Welcome to this detailed report from our second “State of Web Development” survey of professional web designers and developers. It includes details and analysis of all the responses to over 50 questions covering technologies, techniques, philosophies and practices that today’s web professionals employ.
You can download the complete (anonymized) set of responses in CSV format, our PDF infographic overview see just the results to all the questions or read on to dive into our detailed analysis.
Table of Contents
- About the Survey
- The Audience
- Operating Systems and Browsers
- CSS and Presentation
- Rich Media
- Server technologies
- The Cloud
- Conclusions and predictions
About the survey
Keeping track of current web design and development practice is far from straightforward. We can make some conjectures as to the general consensus about best practices from articles published at recognized sites and forums devoted to web development, but just what developers are actually doing when they develop for the web is much harder to determine. Objective projects like Opera Software’s MAMA can give us a sense of the use of particular technologies, but it’s more difficult to determine when particular sites were developed (and so to determine how practices change over time), and it’s also difficult to conclude from these objective data the underlying practices, philosophies and approaches adopted by developers (for example, how important is it to them that pages look as nearly the same as possible across all browsers).
The goal of this “state of web development” survey is to try and look behind the statistics, and get a sense of the philosophies and techniques, as well as the technologies, that web designers and developers are using today. Over time, hopefully we’ll be able to track changes in how web professionals design and develop for the web.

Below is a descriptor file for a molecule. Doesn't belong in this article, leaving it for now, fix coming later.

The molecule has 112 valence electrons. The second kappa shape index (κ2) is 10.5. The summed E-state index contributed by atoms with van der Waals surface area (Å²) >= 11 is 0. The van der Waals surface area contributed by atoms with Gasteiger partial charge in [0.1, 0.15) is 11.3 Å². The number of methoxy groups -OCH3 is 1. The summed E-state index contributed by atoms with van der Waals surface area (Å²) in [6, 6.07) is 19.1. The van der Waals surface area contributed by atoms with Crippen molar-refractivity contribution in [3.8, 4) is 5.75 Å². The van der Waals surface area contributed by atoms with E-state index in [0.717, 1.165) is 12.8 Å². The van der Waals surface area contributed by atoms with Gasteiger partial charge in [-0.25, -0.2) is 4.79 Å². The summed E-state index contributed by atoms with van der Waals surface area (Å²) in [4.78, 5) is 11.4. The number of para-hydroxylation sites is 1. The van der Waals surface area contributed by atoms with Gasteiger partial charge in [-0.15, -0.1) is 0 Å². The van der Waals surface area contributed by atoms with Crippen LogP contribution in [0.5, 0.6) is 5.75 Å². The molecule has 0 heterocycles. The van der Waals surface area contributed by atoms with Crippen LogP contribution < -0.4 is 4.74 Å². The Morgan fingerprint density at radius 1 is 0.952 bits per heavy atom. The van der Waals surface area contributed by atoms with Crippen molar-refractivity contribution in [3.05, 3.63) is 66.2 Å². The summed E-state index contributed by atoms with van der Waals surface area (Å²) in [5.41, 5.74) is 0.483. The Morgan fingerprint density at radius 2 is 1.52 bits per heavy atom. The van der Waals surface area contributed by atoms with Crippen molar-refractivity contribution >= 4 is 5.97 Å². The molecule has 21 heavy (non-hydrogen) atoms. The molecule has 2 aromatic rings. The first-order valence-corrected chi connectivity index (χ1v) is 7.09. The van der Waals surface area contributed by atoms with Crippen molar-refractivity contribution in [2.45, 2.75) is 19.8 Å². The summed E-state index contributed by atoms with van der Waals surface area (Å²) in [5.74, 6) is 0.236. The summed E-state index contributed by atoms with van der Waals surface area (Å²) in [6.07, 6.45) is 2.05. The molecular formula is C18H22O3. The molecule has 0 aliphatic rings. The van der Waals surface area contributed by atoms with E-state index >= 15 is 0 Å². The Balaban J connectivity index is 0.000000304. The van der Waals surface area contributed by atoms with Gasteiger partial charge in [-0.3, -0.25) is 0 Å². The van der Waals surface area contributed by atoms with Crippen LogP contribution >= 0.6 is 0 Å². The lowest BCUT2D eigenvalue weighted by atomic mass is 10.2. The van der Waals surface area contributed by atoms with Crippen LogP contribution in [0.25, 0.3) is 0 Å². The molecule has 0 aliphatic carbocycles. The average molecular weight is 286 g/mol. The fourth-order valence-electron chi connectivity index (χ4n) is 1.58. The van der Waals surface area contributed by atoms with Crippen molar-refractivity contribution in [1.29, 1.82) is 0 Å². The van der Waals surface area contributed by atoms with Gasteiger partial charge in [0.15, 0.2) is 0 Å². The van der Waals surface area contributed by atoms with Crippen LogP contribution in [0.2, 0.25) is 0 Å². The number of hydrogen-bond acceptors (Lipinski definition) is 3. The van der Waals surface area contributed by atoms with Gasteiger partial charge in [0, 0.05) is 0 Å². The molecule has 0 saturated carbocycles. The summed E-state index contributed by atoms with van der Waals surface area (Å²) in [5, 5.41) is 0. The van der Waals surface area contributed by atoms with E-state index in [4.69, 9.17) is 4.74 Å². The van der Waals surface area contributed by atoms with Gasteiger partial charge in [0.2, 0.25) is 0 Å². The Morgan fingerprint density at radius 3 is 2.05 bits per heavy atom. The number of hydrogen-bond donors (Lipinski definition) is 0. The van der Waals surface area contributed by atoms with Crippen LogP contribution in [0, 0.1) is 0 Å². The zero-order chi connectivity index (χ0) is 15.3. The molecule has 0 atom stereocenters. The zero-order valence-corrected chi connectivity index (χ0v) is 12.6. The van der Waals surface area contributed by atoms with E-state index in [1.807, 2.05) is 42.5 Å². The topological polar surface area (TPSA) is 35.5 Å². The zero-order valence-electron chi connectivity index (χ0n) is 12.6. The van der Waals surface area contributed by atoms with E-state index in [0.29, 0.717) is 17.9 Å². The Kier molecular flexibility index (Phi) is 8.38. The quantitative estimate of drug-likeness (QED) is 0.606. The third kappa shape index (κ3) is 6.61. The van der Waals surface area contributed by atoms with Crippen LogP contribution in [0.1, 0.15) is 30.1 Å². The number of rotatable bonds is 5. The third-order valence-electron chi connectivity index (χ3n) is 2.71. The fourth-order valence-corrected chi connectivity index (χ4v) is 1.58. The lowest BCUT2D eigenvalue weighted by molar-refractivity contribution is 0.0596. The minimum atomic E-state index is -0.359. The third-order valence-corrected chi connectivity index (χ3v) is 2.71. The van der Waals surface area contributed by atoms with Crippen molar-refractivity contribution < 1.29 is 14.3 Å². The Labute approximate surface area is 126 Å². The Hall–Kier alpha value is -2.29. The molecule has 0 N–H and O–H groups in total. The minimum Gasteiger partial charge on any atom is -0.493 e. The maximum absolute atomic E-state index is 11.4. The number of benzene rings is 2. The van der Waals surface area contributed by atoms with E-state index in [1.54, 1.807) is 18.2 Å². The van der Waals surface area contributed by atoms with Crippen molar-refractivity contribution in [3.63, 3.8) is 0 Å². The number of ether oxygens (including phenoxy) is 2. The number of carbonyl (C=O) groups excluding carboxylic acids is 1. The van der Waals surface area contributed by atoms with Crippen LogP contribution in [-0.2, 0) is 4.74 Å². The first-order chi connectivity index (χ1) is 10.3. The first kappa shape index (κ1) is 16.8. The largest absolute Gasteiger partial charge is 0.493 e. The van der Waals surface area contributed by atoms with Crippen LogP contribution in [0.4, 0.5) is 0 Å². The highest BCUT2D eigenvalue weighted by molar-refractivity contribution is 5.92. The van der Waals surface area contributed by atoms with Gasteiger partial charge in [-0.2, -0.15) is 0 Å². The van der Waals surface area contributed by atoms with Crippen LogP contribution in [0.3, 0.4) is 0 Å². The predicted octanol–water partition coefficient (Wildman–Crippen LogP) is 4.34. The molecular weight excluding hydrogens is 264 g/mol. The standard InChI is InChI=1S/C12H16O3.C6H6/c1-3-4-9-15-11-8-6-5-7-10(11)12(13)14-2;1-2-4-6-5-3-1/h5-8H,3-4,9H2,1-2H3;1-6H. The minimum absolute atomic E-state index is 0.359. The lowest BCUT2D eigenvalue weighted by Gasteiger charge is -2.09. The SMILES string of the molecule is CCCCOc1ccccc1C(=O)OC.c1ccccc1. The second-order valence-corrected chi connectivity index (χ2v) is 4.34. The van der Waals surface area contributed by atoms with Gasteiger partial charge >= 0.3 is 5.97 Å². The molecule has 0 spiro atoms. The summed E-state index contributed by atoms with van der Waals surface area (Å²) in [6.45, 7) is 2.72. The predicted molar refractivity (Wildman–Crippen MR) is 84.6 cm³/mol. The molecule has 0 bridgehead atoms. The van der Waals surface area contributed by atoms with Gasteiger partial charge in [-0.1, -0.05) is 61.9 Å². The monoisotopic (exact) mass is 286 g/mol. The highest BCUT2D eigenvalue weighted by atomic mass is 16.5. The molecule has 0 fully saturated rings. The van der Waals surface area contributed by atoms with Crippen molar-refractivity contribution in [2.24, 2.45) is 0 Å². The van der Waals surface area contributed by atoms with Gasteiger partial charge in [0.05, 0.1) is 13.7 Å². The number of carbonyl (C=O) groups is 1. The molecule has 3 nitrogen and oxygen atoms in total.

As noted, this is a subjective survey, and those who took it are self selecting. So, it certainly won’t be representative of all web designers and developers. It’s definitely skewed toward early adopters and self educators, people who keep abreast of developments in these fields by attending conferences, reading popular blogs and sites focussed on these issues and so on.
A sneak peek at some results
In short, what did the survey find? Some quite surprising results include
- Few respondents use any form of Internet Explorer for their day to day web use, but IE8 is the number one browser developers test their sites in.
- Google Chrome has jumped dramatically as the browser of choice for developers, to rank 3rd, at 17% just behind Safari at 20%. Firefox remains the number one choice by some way, but respondents were split between 3.5 and 3.6 at the time of our survey. Firefox 3.6 was released only a week before the survey began.
- Over half of respondents now use Mac OS X as their primary operating system.
- Nearly a third of respondents (up from 16%) use Mobile Safari, while Android use is at around 4%.
- JQuery has become even more dominant, with nearly 80% of all respondents using the library, up from 63% last year.
- Desktop-like application frameworks, such as Cappuccino and SproutCore show little sign of widespread adoption by developers. Perhaps the day of desktop-like web apps is yet to come, or perhaps developers really aren’t looking to build webapps which mimic the desktop.
When it comes to web development technologies, the big stories are CSS3, web fonts and HTML5.
- More respondents (45%) than not (44%) use CSS3 and experimental CSS, up dramatically from last year (only 22% then were using CSS3 and nearly 70% not)
- Last survey, only 4% were using font linking using @font-face. This survey that’s climbed to 23%
- HTML5 is now used to some extent by around 30% of respondents, up from under 10% last survey
A year is indeed a long time in terms of web technologies and practices, and we’ve saw some quite notable changes in the many areas in the 13 months between the two surveys, as you’ll see in this report.
If you’d like to dig around with the data, we’ve also made available all the results from the survey in CSV format. There’s all kinds of correlations that readers might be interested in investigating. For example it might be interesting to compare use of HTML5 in government versus large corporations, or in the United States as opposed to Europe. If you are interested, please grab the files and explore them, and let us know anything interesting you might find.
Thanks to those who took the time to do the survey, and for taking a look. Now, sit back and read on for a sense of the state of the web development in February 2010.
State of Web Development 2010 by Web Directions is licensed under a Creative Commons Attribution-Share Alike 3.0 United States License.